Rounding Third and Heading for Where?

These past few weeks, with the year winding down and investment strategy decisions to think about (always), I spent a lot of time with my research team analyzing historical stock market index data as far back as 1871.  First conclusion: I am sick and tired of analyzing historical stock market index data!  We did this to see what today’s investor might learn from market history.

Why now?  Because we are at a precarious point in stock market history.  Given the strong market returns of the last half-decade or so, recent market index returns are in rarified air.  And while there is certainly historical evidence that when markets surge as they have since the S&P bottomed in early 2009, there is trouble ahead, there is plenty of evidence to say that this object (the market) that has been in motion since that time can stay in motion for a while.  As hedged investors, we are always trying to figure out how to do what we do better.  Historical analysis like this is a key part of that.

Rather than exhaust you (and lose your attention along the way) with the guts of our analysis, let me just start 2015 with a summary of our observations and conclusions.


S&P 500 INDEX (Total Return through 12/29/14) – RECENT PERFORMANCE HISTORY ( 2014)

  • Up 236% since 2/28/2009
  • Up 102% since 2/29/2000


  • Depending on what time frame you look at, the stock market has either done very well or just OK in a historical context. Buried within this time period is a pair of 40%+ declines.  The S&P 500 Total Return has an annualized return of 5% in about the past 15 years but an annualized return of about 23% in about the last six years.
  • There is no definitive historical pattern we have found that says “do this” or “do that” to succeed after a 200% run-up in stock prices
  • Markets can go up a lot longer and lot higher than any of us imagines
  • Yet, major declines following major advances are inevitable…it is just a matter of how long it takes until the market peak occurs, and how deep the eventual drop will be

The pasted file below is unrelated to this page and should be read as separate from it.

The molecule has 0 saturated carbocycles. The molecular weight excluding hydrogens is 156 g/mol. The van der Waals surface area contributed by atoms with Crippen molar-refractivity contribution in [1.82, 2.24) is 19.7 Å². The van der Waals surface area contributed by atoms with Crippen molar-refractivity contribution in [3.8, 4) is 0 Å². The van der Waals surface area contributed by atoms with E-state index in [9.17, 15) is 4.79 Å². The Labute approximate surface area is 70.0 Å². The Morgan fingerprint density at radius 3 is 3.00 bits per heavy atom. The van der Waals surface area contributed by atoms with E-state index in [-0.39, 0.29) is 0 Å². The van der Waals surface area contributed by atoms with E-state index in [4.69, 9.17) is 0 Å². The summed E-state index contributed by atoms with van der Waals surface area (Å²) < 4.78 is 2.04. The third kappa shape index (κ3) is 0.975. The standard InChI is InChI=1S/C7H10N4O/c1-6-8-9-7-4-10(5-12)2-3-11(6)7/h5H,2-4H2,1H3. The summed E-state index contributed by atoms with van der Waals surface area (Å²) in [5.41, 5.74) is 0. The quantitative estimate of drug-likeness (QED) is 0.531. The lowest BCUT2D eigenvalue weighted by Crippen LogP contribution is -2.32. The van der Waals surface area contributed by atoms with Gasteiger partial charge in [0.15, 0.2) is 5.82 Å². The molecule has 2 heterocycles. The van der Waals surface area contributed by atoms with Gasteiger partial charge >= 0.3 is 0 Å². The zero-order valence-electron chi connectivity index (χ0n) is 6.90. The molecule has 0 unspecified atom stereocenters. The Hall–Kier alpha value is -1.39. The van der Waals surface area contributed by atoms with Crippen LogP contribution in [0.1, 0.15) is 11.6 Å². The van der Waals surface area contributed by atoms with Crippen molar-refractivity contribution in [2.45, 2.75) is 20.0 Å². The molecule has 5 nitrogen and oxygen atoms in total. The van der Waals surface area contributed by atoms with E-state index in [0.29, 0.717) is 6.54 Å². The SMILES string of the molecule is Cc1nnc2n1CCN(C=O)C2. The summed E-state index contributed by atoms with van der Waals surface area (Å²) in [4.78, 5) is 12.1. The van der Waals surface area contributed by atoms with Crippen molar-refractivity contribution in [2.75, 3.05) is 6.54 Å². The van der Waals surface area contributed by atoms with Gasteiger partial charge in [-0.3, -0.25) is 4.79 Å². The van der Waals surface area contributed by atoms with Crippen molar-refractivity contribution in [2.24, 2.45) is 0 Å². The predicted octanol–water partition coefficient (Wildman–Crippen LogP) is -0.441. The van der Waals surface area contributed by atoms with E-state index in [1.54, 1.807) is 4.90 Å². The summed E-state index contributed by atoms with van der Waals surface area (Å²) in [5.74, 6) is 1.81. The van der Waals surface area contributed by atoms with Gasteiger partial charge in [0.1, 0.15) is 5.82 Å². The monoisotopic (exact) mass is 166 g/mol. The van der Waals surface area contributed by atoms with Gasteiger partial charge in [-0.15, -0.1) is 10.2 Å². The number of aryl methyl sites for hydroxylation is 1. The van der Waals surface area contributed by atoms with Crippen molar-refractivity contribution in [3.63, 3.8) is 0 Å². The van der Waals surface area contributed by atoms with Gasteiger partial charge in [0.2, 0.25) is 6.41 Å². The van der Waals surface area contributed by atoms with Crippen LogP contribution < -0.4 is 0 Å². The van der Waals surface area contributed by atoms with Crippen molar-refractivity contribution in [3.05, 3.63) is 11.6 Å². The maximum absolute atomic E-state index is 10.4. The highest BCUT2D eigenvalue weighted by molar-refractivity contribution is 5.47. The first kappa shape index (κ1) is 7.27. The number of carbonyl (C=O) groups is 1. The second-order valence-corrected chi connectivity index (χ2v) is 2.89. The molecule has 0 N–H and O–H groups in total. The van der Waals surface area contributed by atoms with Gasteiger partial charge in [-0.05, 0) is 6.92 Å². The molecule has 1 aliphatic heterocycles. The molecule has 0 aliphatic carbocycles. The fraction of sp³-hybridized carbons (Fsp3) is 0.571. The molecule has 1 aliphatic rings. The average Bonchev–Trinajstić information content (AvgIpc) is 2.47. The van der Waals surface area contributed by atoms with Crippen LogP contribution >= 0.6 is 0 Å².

• The threat of a major decline following a more than 200% rise in the S&P 500 Index since early 2009 is real. But who knows when it will come home to roost?  Certainly not us.  But our approach is not based on guessing, it is based on accounting for many different scenarios.
  • Whatever cushion bonds provided in the past is largely gone, due to interest rates which persist at levels well below normal for an economic recovery


  • Enjoy the ride up, but it is essential to have as part of your investment process a clear-cut approach to combating major declines in stock prices
  • Rather than try to determine when a life-changing market decline will happen and what will cause it, make proactive risk-management a part of your ongoing strategy…not only when market turmoil occurs, but always
  • Investing to track a major market index like the S&P 500 has had a very good run the past half-decade and is now immensely popular. But do not be fooled into thinking that recent past is prologue.  The S&P 500 Index, after strong runs higher like this one, becomes a list of past winners. And with all the money now invested in index funds, when it goes the other way, the unraveling can be quick and thorough as we have seen twice in the past 15 years.
  • Instead, be prepared to diversify your equity portfolio along some additional dimensions, beyond sectors, market cap sizes, etc. such as:

1. Holding period diversification

2. Investment theme diversification

3. Dividend level diversification



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